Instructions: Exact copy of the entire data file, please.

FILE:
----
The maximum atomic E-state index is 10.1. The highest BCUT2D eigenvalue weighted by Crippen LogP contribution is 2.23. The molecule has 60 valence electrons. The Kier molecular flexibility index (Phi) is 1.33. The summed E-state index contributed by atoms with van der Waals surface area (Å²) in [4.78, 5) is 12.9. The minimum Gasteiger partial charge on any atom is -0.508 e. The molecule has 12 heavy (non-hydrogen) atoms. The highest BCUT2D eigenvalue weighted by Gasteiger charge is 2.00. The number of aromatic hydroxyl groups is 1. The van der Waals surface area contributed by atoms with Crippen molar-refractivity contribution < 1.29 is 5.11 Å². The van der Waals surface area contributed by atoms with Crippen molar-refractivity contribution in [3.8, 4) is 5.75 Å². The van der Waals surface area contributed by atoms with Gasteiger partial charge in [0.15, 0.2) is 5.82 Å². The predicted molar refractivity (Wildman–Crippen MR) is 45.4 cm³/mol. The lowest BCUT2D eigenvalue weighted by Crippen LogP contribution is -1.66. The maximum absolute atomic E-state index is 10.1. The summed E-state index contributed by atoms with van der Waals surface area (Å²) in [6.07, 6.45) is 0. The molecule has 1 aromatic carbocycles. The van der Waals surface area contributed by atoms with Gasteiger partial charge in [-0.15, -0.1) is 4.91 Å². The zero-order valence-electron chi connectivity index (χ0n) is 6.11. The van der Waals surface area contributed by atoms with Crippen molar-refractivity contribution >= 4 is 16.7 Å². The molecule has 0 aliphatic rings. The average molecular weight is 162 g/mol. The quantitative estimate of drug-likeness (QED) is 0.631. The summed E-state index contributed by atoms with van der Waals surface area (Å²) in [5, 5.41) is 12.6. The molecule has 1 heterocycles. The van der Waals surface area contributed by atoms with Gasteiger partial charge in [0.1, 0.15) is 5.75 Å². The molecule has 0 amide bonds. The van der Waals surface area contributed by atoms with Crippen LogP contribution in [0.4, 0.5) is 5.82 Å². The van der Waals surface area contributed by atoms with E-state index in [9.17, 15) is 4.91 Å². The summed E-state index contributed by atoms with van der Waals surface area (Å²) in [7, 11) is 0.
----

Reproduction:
The maximum atomic E-state index is 10.1. The highest BCUT2D eigenvalue weighted by Crippen LogP contribution is 2.23. The molecule has 60 valence electrons. The Kier molecular flexibility index (Phi) is 1.33. The summed E-state index contributed by atoms with van der Waals surface area (Å²) in [4.78, 5) is 12.9. The minimum Gasteiger partial charge on any atom is -0.508 e. The molecule has 12 heavy (non-hydrogen) atoms. The highest BCUT2D eigenvalue weighted by Gasteiger charge is 2.00. The number of aromatic hydroxyl groups is 1. The van der Waals surface area contributed by atoms with Crippen molar-refractivity contribution < 1.29 is 5.11 Å². The van der Waals surface area contributed by atoms with Crippen molar-refractivity contribution in [3.8, 4) is 5.75 Å². The van der Waals surface area contributed by atoms with Gasteiger partial charge in [0.15, 0.2) is 5.82 Å². The predicted molar refractivity (Wildman–Crippen MR) is 45.4 cm³/mol. The lowest BCUT2D eigenvalue weighted by Crippen LogP contribution is -1.66. The maximum absolute atomic E-state index is 10.1. The summed E-state index contributed by atoms with van der Waals surface area (Å²) in [6.07, 6.45) is 0. The molecule has 1 aromatic carbocycles. The van der Waals surface area contributed by atoms with Gasteiger partial charge in [-0.15, -0.1) is 4.91 Å². The zero-order valence-electron chi connectivity index (χ0n) is 6.11. The van der Waals surface area contributed by atoms with Crippen molar-refractivity contribution >= 4 is 16.7 Å². The molecule has 0 aliphatic rings. The average molecular weight is 162 g/mol. The quantitative estimate of drug-likeness (QED) is 0.631. The summed E-state index contributed by atoms with van der Waals surface area (Å²) in [5, 5.41) is 12.6. The molecule has 1 heterocycles. The van der Waals surface area contributed by atoms with Gasteiger partial charge in [0.1, 0.15) is 5.75 Å². The molecule has 0 amide bonds. The van der Waals surface area contributed by atoms with Crippen LogP contribution in [0.4, 0.5) is 5.82 Å². The van der Waals surface area contributed by atoms with E-state index in [9.17, 15) is 4.91 Å². The summed E-state index contributed by atoms with van der Waals surface area (Å²) in [7, 11) is 0.